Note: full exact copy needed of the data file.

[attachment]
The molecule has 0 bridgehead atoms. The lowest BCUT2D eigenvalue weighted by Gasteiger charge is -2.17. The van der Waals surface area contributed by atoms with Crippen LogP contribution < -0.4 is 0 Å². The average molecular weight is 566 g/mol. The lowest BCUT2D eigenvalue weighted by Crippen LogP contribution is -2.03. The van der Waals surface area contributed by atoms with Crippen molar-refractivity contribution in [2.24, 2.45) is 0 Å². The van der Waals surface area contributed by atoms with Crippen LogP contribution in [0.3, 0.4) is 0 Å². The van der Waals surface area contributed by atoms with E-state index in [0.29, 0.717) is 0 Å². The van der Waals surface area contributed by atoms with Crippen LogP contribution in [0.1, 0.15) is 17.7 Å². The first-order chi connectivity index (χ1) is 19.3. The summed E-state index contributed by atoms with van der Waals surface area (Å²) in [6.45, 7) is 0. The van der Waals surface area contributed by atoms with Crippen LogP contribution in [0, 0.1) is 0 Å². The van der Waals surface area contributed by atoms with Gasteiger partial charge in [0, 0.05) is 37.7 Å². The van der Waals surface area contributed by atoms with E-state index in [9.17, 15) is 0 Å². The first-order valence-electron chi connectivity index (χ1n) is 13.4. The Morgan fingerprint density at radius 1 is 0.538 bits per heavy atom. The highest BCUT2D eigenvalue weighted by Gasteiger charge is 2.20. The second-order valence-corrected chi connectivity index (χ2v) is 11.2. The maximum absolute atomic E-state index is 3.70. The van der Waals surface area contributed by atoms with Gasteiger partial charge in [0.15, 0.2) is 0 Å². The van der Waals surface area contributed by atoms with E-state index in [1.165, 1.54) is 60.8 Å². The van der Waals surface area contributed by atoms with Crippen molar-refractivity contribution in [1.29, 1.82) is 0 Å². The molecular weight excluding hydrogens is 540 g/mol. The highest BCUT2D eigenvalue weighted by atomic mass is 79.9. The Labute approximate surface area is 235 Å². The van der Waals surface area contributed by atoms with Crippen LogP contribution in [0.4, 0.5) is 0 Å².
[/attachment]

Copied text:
The molecule has 0 bridgehead atoms. The lowest BCUT2D eigenvalue weighted by Gasteiger charge is -2.17. The van der Waals surface area contributed by atoms with Crippen LogP contribution < -0.4 is 0 Å². The average molecular weight is 566 g/mol. The lowest BCUT2D eigenvalue weighted by Crippen LogP contribution is -2.03. The van der Waals surface area contributed by atoms with Crippen molar-refractivity contribution in [2.24, 2.45) is 0 Å². The van der Waals surface area contributed by atoms with Crippen LogP contribution in [0.3, 0.4) is 0 Å². The van der Waals surface area contributed by atoms with E-state index in [0.29, 0.717) is 0 Å². The van der Waals surface area contributed by atoms with Crippen LogP contribution in [0.1, 0.15) is 17.7 Å². The first-order chi connectivity index (χ1) is 19.3. The summed E-state index contributed by atoms with van der Waals surface area (Å²) in [6.45, 7) is 0. The van der Waals surface area contributed by atoms with Crippen LogP contribution in [0, 0.1) is 0 Å². The van der Waals surface area contributed by atoms with Gasteiger partial charge in [0, 0.05) is 37.7 Å². The van der Waals surface area contributed by atoms with E-state index in [9.17, 15) is 0 Å². The first-order valence-electron chi connectivity index (χ1n) is 13.4. The Morgan fingerprint density at radius 1 is 0.538 bits per heavy atom. The highest BCUT2D eigenvalue weighted by Gasteiger charge is 2.20. The second-order valence-corrected chi connectivity index (χ2v) is 11.2. The maximum absolute atomic E-state index is 3.70. The van der Waals surface area contributed by atoms with Gasteiger partial charge in [0.15, 0.2) is 0 Å². The van der Waals surface area contributed by atoms with E-state index in [1.165, 1.54) is 60.8 Å². The van der Waals surface area contributed by atoms with Crippen molar-refractivity contribution in [1.29, 1.82) is 0 Å². The molecular weight excluding hydrogens is 540 g/mol. The highest BCUT2D eigenvalue weighted by atomic mass is 79.9. The Labute approximate surface area is 235 Å². The van der Waals surface area contributed by atoms with Crippen LogP contribution in [0.4, 0.5) is 0 Å².